A cell is the structural and functional unit of life. A cell is divided into three main parts called the cell membrane, the nucleus, and the cytoplasm. A cell membrane’s function is to keep the chemical reactions of a cell together. The cellular fluid, in which the chemical processes of life/cell occur is the Cytoplasm. Basically, cells are of two types – Eukaryotic and Prokaryotic cells. Both the cell type differs on the basis of Mitochondria and Plastids.
Mitochondria vs Plastids
The main difference between Mitochondria and plastid is that Mitochondria is found in Eukaryotic cells, whereas Plastids are found only in Prokaryotic or plant cells. Mitochondria is comparatively smaller in size than Plastids.
Mitochondria are very widely also known as the powerhouse of the cell, as it produces cell energy i.e., ATP (adenosine triphosphate). Mitochondria are found in the cytoplasmic area of the cell and are membrane-bound. Mitochondria are said to be originated from the Prokaryotic cells but it is only found in Eukaryotic cells.
While plastids are cell organelles that are membrane-bound and are found generally in plants, fungi, algae, etc. Plastids are the manufacturing as well as the storage unit of the cells of the plants that produce their food by themselves with the help of sunlight i.e., Autotrophic. Plastids are comprised of various plant pigments or colours too.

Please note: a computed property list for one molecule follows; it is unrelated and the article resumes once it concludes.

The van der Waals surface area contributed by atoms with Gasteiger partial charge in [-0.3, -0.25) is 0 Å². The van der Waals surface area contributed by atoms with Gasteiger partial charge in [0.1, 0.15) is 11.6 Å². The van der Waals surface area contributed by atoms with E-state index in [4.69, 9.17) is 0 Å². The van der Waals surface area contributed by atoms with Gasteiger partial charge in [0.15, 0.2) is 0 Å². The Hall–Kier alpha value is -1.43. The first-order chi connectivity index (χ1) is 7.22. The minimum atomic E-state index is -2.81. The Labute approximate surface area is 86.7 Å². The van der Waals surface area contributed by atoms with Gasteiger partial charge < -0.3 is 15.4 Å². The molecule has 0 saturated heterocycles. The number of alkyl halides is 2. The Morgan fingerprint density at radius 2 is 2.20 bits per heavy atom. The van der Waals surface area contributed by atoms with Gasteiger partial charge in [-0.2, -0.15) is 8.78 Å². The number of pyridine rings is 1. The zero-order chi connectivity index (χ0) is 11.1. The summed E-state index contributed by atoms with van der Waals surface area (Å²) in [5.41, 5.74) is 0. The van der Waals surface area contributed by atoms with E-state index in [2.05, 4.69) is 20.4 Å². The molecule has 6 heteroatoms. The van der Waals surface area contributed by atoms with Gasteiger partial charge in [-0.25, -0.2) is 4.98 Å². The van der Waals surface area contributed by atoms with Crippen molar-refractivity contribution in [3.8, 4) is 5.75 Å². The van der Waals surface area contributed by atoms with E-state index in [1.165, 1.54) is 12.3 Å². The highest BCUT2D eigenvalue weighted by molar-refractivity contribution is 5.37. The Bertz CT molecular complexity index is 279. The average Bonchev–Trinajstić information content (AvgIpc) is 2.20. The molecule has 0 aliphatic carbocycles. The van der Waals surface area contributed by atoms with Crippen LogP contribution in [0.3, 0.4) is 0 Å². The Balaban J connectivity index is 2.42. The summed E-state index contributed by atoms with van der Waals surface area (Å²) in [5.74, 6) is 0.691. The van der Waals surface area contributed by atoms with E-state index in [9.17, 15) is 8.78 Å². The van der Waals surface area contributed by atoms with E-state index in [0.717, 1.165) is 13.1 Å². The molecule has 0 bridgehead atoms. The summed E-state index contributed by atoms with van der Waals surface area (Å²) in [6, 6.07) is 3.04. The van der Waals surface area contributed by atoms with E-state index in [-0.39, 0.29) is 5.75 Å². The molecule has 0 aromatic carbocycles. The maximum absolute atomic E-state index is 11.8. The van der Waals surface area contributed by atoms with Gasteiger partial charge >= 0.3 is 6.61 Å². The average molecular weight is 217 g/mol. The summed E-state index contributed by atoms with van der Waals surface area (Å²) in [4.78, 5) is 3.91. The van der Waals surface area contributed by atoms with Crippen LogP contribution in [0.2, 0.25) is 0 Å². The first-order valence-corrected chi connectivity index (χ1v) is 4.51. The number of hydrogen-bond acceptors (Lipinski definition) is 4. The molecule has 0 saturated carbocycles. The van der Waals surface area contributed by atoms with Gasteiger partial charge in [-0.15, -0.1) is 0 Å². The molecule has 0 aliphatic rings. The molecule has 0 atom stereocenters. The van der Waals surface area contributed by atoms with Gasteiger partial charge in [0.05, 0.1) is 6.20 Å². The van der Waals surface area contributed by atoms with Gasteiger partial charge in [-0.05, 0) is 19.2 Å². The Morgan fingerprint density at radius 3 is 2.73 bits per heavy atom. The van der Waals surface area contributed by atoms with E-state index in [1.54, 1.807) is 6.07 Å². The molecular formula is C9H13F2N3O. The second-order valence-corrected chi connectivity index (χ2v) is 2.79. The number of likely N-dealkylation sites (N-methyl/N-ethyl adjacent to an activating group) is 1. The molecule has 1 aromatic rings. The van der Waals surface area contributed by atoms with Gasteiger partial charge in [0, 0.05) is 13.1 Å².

Comparison Table Between Mitochondria and Plastids
|Parameters of Comparison||Mitochondria||Plastids|
|Occurrence||It is found in eukaryotic cells only.||It is found in prokaryotic and plant cells.|
|Function||Its basic function is cellular respiration in plants.||Its basic function is for the photosynthesis in the main cell organelle or in plants|
|Size||It is small in size||It is bigger in size compared to mitochondria.|
|Products||Its product is energy in the form of ATP.||Its product is glucose in the form of starch.|
|Presence of pigments||It has the presence of no pigments.||It has different types of multiple pigments present.|
What is Mitochondria?
Carl Benda coined the term ‘Mitochondria’ in the year 1898. A mitochondrion is a cell organelle that is double membrane-bound. It is found in the cytoplasmic area of the Eukaryotic cells. It is the centre of energy generation and assimilates the nutrients and liberate chemical energy in the cell in the form of ATP (Adenosine Triphosphate). The mitochondria also regulate the growth and death of the cells, it also indicates the cells and generates heat. Mitochondria play an important role in cellular respiration.
The process by which ATP is created in the body is called Anaerobic fermentation, an exception is an anaerobic fermentation does not take place in the mitochondria of the cell. The fundamental need of mitochondria to generate ATP is glucose and oxygen. The energy generated through mitochondria is more than the energy created by anaerobic fermentation. In animals, mitochondria are oval or round in shape. Mitochondria is double membraned and is composed of proteins and phospholipid bilayer.